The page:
Minor Injury Reform will Help Save the ICBC Says B.C. Attorney General

Published: April 25, 2018

Updated: July 24, 2018

Author: Luke Jones



BC Attorney General David Eby says the new reforms coming to the Insurance Corporation of British Columbia (ICBC) will finally help the struggling public insurer turn a corner and recover from its financial mire.

The British Columbia (B.C.) government to push through its legislation for a $5,000 cap on general damages for minor injury from auto accidents. Earlier this year, the government in B.C. proposed the cap and has now said it will be passed and effective from April 1, 2019.

Eby says the legislation could save the ICBC, which lost $1.3 billion last year, and over $800 million in 2016. Blame for the financial position of the company has been put on raising claims from more collisions, and the costs of claims and repairs. The ICBC is the only standard auto insurance coverage provider in the province, but Eby has previously said introducing private competition is not an option.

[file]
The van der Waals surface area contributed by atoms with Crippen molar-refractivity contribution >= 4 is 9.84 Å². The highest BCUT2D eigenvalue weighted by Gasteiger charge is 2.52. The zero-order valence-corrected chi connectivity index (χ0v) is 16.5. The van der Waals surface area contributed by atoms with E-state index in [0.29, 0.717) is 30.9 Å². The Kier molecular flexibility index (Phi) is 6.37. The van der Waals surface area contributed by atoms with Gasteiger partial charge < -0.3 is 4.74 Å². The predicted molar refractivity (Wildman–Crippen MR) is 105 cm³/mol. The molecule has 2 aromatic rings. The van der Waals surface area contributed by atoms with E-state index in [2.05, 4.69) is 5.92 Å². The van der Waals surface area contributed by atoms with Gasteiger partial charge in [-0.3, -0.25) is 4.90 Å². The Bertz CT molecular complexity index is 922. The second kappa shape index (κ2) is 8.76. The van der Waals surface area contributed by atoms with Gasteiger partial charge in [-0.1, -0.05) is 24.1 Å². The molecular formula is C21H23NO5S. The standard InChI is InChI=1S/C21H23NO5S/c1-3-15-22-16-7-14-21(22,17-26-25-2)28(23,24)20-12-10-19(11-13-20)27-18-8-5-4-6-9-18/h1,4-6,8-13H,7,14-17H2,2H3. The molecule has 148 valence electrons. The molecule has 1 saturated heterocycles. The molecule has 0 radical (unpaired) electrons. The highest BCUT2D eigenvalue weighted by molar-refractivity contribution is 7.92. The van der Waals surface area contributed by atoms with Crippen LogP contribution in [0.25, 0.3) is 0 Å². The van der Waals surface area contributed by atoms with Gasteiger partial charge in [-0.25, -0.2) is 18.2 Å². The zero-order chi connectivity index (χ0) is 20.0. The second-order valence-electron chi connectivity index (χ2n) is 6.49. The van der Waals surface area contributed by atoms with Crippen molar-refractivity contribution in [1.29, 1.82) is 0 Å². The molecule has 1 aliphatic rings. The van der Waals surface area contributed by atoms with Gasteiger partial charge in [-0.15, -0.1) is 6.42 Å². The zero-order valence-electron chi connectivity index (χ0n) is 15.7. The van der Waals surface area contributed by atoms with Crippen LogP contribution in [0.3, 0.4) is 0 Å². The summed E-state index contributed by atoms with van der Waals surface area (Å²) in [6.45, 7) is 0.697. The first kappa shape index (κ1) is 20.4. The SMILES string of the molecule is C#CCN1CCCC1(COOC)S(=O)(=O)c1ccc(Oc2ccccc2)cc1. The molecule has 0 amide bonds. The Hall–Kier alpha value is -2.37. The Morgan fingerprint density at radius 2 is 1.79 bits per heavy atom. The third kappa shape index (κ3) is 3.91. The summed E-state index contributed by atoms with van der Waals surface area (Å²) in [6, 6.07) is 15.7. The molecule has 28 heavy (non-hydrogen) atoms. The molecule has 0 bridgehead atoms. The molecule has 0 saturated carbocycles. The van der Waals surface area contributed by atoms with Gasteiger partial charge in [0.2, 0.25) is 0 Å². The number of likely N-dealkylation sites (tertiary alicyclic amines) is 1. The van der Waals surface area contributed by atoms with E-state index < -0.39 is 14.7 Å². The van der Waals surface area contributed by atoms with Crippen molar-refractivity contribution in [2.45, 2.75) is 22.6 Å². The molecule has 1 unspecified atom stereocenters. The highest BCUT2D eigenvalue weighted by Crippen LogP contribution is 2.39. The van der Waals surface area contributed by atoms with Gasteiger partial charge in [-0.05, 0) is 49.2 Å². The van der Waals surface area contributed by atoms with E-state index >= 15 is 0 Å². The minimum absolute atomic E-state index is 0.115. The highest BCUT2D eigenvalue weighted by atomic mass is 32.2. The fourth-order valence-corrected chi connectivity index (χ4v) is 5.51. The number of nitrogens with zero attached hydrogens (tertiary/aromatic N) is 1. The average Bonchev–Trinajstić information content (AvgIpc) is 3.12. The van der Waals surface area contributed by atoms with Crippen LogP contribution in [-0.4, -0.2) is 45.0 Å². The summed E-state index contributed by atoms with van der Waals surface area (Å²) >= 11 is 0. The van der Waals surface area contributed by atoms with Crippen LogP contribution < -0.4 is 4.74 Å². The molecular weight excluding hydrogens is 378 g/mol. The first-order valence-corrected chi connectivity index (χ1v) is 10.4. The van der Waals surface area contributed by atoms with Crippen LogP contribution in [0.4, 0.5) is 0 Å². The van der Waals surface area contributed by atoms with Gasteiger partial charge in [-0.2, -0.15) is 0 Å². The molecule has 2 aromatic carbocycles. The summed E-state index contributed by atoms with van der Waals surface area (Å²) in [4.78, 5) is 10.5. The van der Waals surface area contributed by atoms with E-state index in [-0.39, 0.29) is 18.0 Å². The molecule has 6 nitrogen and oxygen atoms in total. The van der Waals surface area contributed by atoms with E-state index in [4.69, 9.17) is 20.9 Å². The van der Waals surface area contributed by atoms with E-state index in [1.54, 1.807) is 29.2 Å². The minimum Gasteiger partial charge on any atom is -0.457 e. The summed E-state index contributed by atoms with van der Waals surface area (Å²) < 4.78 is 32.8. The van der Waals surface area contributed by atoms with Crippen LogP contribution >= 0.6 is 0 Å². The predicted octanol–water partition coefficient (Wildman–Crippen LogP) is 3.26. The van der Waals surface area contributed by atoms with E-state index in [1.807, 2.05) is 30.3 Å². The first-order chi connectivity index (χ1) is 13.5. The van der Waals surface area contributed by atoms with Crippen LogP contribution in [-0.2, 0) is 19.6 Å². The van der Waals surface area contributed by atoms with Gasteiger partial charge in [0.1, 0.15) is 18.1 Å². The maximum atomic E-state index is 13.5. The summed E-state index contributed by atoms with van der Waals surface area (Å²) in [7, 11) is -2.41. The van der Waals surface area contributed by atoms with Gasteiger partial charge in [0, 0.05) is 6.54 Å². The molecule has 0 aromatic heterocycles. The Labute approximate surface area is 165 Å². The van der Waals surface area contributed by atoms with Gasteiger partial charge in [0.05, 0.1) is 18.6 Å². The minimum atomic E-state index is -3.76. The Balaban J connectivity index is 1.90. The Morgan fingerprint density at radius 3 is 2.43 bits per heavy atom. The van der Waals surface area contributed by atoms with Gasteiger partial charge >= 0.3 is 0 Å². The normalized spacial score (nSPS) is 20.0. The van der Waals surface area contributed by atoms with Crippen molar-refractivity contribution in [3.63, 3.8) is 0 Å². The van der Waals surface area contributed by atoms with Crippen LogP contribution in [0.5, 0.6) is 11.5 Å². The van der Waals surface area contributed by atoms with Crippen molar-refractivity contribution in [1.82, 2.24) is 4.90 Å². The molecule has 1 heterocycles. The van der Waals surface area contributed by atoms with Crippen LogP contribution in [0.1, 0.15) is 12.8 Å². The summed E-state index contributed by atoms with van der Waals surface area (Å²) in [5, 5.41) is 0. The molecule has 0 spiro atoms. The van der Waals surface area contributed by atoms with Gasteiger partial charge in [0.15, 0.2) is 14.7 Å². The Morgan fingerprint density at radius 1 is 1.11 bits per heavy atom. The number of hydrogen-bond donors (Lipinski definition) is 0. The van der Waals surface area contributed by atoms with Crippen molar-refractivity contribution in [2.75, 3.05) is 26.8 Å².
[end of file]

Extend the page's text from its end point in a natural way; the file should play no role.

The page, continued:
Instead, he thinks the new legislation will help ease pressure on the ICBC. “We hope and are advised that this legislation might get ICBC back in the black which means that the savings are in the neighbourhood of $1 billion,” Eby said.

He also said the cap is not the only reform the government will introduce:

“This is not the extent or the end of the work we are doing at ICBC,” he said.

Yesterday, the Insurance Bureau of Canada (IBC) welcomed the decision to push through the legislation:

“A minor injury cap has been used effectively in other provinces to help control costs and limit the rate pressures facing drivers, without limiting their access to the care they need,” said Aaron Sutherland, Vice-President, Pacific, IBC. “Drivers in BC pay more for auto insurance than in any other province in Canada. These reforms are an important first step to limit the rate increases facing drivers in the years ahead.”

“Today’s changes will help relieve the financial pressure facing the Insurance Corporation of British Columbia (ICBC), but are unlikely to reduce rates for BC drivers,” Sutherland continued. “Opening ICBC to competition and giving drivers the ability to shop around for their auto insurance would bring significant savings, and must be part of any long-term solution to the challenges in BC’s auto insurance system.”